Ensuring the Deal Closes: The Owner’s Role in a Business Sale

Oct 10, 2023

IBA, as the premier business brokerage firm in the Pacific Northwest, is firmly established as a respected professional service firm in the legal, accounting, banking, mergers & acquisitions, real estate, and financial planning communities.  Periodically, we will post guest blogs from professionals with knowledge to share for the good of owners of privately held companies & family owned businesses. The following blog article has been provided by Seth Rudin. Mr. Rudin is a senior business broker at IBA (www.ibainc.com):

Ensuring the Deal Closes: The Owner’s Role in a Business Sale

Business Transition Essentials: A Look at 4 Key Areas

Selling a business is no easy task. To successfully reach an exit strategy, the transaction will require negotiation, teamwork, coordination of multiple professional parties and some grit to say the least. Many business owners do not initially realize the complexity and the numerous moving parts associated with selling their companies until after they have finished a business sale. However, the process can be stress-free, quick, and a wonderful experience with a M&A intermediary. Then and only then, the seller can wipe their brow and appreciate what they and their business broker accomplished.

There are five main phases to selling a business:

  1. Planning, Evaluating the Business, and Preparing the Company for Sale
  2. Marketing the Business to Buyers
  3. Vetting Buyers and Negotiating the Offer(s)
  4. Completing Due Diligence and All Related Contingencies
  5. Closing and the Business Transfer (Getting Paid!)

Selling your business can be seamless and easy. It is vital that the seller fulfills their part in synch with their business broker and maintains the business as if it were NOT for sale. I like to coach my clients to “put the pedal to the metal.”

1. Sellers play a vital role, starting with preparing the company for sale.

  1. Gather all applicable financial information: leases, employment agreements, inventory assessment, equipment lists, patents, trademarks, marketing programs and other legal documents that buyers may commonly request.
  2. Organize the offices, manufacturing facilities, storefronts, etc. to make a good first impression on potential buyers.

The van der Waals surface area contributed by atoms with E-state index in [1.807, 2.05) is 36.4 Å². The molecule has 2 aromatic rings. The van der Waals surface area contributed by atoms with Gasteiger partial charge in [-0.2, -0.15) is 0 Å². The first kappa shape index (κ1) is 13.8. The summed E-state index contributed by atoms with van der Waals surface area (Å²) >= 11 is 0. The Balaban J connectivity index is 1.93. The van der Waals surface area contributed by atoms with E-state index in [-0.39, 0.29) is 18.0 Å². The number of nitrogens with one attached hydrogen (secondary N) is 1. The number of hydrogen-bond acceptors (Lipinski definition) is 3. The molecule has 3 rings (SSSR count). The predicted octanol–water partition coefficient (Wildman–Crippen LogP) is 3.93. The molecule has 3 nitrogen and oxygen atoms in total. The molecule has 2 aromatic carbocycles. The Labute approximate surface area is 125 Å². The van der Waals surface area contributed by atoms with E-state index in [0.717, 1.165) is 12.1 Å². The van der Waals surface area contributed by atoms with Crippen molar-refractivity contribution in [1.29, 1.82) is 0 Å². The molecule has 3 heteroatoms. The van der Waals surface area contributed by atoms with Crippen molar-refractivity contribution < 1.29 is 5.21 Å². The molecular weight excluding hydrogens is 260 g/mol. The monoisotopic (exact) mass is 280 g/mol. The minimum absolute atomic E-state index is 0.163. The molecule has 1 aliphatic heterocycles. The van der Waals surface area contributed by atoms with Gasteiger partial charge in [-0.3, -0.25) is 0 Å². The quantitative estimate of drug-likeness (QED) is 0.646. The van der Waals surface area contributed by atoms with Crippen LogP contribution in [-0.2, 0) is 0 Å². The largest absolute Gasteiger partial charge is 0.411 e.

3. Collect & Cultivate Google Reviews and any other relevant platform reviews sharing customer satisfaction.

This vital information assists the business broker in creating a thorough professional valuation and the eventual marketing packages used and provided to prospective buyers.

2. Most importantly, the seller should run their business as if it is not for sale but for growth.

Selling a well-run company is much easier than selling a declining business or one that continues to lose money month over month. Business sellers should note that buyers are more likely to pass on a business with declining YTD income statements or, if they remain interested, these declining financials will impact the price they are willing to pay.

3. Sellers play a critical role in vetting their successors – the buyer.

During scheduled Buyer-Seller meetings, the seller will usually meet the buyer face to face. This is a time for both parties to know, like, and trust one another. This is not a one-and-done transaction. Selling a business is selling a living and dynamic business entity, a professional business sale intermediary should facilitate these meetings.

Owners want to know and trust the future buyer as there are often employees involved that the sellers care about dearly, longstanding client relationships and a local brand being transferred.

Some transactions will include seller financing or earn-outs that require the seller to trust and believe in the buyer to run the business so the seller gets paid. At this point, a broker will guide the sellers to ask all the questions necessary to vet the buyer’s trustworthiness, managerial skills, professional background and value system. The sellers also need to come across trustworthy and loyal to honor their commitments to complete post sale obligations like transition consulting.

4. Your broker will guide you through due diligence.

The seller will be actively partnering with the business broker to fulfill obligations during the due diligence period to finalize buyer requests, banking inquiries, definitive purchase agreement / purchase and sale agreements, landlord negotiations, and other such duties to reach closing.

As a business brokerage, IBA has facilitated over 4,300 business transfers and has learned from each transaction in helping the seller navigate to deal close. We help sellers who are considering selling their businesses to help them prepare the companies for sale, and to guide them through full sales cycles to make the business transfer more timely and financially beneficial.

If you have questions relating to the content of this article or the process associated with selling or buying a privately held company in Washington or Oregon, Seth Rudin would welcome the opportunity to talk with you. Mr. Rudin is licensed to sell businesses & real estate in both Washington and Oregon.  Mr. Rudin can be reached at (425) 454-3052 or seth@ibainc.com.

IBA, the Pacific Northwest’s premier business brokerage firm since 1975, is available as an information resource to the media, business brokerage, mergers & acquisitions, real estate, accounting, legal, and financial planning communities on subjects relevant to the purchase & sale of privately held companies and family-owned businesses.  IBA is recognized as one of the best business brokerage firms in the nation based on its long track record of successfully negotiating “win-win” business sale transactions in environments of full disclosure employing “best practices”.